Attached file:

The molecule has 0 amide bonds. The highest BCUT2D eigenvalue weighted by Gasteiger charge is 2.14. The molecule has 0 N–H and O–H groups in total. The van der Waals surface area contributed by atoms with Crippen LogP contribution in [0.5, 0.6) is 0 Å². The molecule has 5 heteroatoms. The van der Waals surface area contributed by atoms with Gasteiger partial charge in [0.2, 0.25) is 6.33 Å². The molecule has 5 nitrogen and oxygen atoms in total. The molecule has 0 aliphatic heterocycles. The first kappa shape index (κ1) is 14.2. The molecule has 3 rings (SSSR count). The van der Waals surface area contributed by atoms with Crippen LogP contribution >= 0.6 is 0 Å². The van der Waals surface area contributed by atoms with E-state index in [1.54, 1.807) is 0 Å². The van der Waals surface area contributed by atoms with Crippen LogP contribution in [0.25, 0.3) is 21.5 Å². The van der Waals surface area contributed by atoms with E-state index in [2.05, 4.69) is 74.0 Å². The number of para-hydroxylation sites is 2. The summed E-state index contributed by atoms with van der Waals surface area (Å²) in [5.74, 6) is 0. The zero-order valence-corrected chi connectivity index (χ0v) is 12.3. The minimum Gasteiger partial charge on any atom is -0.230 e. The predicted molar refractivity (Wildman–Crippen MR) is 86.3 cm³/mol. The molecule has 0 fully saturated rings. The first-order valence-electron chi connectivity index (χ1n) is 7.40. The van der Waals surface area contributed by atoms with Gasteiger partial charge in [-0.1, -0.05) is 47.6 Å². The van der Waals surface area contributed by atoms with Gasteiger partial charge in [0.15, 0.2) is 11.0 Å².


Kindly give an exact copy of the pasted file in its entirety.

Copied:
The molecule has 0 amide bonds. The highest BCUT2D eigenvalue weighted by Gasteiger charge is 2.14. The molecule has 0 N–H and O–H groups in total. The van der Waals surface area contributed by atoms with Crippen LogP contribution in [0.5, 0.6) is 0 Å². The molecule has 5 heteroatoms. The van der Waals surface area contributed by atoms with Gasteiger partial charge in [0.2, 0.25) is 6.33 Å². The molecule has 5 nitrogen and oxygen atoms in total. The molecule has 0 aliphatic heterocycles. The first kappa shape index (κ1) is 14.2. The molecule has 3 rings (SSSR count). The van der Waals surface area contributed by atoms with Crippen LogP contribution >= 0.6 is 0 Å². The van der Waals surface area contributed by atoms with E-state index in [1.54, 1.807) is 0 Å². The van der Waals surface area contributed by atoms with Crippen LogP contribution in [0.25, 0.3) is 21.5 Å². The van der Waals surface area contributed by atoms with E-state index in [2.05, 4.69) is 74.0 Å². The number of para-hydroxylation sites is 2. The summed E-state index contributed by atoms with van der Waals surface area (Å²) in [5.74, 6) is 0. The zero-order valence-corrected chi connectivity index (χ0v) is 12.3. The minimum Gasteiger partial charge on any atom is -0.230 e. The predicted molar refractivity (Wildman–Crippen MR) is 86.3 cm³/mol. The molecule has 0 fully saturated rings. The first-order valence-electron chi connectivity index (χ1n) is 7.40. The van der Waals surface area contributed by atoms with Gasteiger partial charge in [-0.1, -0.05) is 47.6 Å². The van der Waals surface area contributed by atoms with Gasteiger partial charge in [0.15, 0.2) is 11.0 Å².